NCAA Antitrust Ruling Stands

A federal appeals court has refused to reconsider its landmark ruling that the NCAA did violate antitrust law but nonetheless does not have to pay college football and basketball players a share of profits for use of their names and images.

The 9th U.S. Circuit Court of Appeals denied a request by former UCLA basketball star Ed O’Bannon to rehear the case before 11-judges in what’s called an “en banc” review. The order leaves the athletes with only one remaining potential appeal – the U.S. Supreme Court.

Earlier this year a three-judge panel, voting 2-1, had found the NCAA violated antitrust law by barring schools from paying athletes for the use of their names and images in commercial venues, but rejected a lower court finding that the NCAA should not less than $5,000 per player annually as compensation.

The ruling partially upheld U.S. District Judge Claudia Wilken’s decision that the NCAA operated as an anti-competitive cartel to keep athletes locked out of a rightful share of the profits from the use of their skills.  She issued an injunction telling the NCAA it can no longer bar schools from paying athletes for names, images and likenesses (NIL).  She didn’t tell the NCAA and athletes how this can be achieved except to say the money could be put in a trust to be paid after the students graduate and that the salary cap cannot be below $5,000.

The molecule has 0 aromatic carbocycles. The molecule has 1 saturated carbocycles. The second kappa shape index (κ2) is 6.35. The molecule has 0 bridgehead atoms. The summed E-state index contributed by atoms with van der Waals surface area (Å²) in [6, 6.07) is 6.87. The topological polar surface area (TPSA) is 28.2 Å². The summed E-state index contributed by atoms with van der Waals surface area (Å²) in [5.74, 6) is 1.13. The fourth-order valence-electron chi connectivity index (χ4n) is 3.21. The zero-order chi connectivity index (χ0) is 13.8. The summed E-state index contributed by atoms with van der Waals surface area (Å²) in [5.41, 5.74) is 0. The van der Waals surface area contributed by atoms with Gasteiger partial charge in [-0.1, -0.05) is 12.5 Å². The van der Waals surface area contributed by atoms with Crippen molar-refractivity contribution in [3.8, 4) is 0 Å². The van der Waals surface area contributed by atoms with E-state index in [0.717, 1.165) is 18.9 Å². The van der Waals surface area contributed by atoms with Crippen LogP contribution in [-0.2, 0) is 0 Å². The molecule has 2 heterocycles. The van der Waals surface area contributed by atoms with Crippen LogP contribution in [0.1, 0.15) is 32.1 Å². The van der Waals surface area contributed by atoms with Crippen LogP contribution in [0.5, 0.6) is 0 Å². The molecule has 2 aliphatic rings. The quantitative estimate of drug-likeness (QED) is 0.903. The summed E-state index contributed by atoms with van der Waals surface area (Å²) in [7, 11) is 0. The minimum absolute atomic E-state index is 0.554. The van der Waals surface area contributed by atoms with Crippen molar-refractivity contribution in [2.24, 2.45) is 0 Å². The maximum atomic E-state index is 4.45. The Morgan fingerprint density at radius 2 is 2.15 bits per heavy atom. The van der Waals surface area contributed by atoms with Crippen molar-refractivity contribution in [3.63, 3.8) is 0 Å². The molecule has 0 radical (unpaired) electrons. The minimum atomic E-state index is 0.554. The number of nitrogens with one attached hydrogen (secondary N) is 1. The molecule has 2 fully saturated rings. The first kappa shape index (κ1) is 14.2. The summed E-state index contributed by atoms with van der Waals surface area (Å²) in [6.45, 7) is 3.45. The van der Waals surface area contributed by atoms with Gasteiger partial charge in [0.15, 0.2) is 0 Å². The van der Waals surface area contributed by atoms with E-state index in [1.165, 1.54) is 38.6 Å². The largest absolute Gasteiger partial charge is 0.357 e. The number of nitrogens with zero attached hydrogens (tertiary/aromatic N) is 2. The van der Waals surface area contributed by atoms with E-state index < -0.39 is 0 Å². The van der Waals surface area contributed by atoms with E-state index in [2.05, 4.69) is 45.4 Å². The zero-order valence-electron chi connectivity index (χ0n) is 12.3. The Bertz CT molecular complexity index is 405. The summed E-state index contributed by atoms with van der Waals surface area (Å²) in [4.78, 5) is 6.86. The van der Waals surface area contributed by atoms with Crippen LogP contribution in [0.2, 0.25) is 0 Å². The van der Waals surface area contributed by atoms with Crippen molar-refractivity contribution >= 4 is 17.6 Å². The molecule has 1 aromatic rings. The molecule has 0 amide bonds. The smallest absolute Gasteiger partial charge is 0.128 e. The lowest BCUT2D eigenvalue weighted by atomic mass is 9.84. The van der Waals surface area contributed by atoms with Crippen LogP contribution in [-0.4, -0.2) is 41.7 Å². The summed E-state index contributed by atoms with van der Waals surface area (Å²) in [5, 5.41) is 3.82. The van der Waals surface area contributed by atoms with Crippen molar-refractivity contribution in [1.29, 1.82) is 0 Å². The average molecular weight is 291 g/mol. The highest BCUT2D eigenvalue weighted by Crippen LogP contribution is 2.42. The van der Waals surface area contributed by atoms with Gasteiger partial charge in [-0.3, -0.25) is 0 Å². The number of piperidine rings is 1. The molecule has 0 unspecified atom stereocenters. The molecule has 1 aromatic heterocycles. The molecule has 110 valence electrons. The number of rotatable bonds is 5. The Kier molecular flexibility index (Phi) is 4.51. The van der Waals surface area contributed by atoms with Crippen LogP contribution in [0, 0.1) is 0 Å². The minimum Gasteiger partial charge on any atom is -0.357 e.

But Wilken did impose limits.  She allowed the NCAA to prevent athletes from marketing themselves, holding that was a legitimate pro-competitve rule.

Since that decision, the NCAA has changed its rules to allow schools to pay athletes the actual cost of college attendance, including stipends of up to $5,000.

NCAA has been gradually changes rules to allow other small perks as criticism mounted about the billions of dollars it collects from contracts while shutting out the athletes.


During the six-week, non-jury trial the lawyers for O’Bannon argued the NCAA violated antitrust law when it barred student athletes from pocketing a share of the sale of licenses to use their NIL in videogames, live TV and other footage.  He is the lead plaintiff among a group of 20 current and former student athletes who played Division I men’s basketball or football from 1956 to the present.

Case: O’Bannon v. NCAA, No. C09-3329CW


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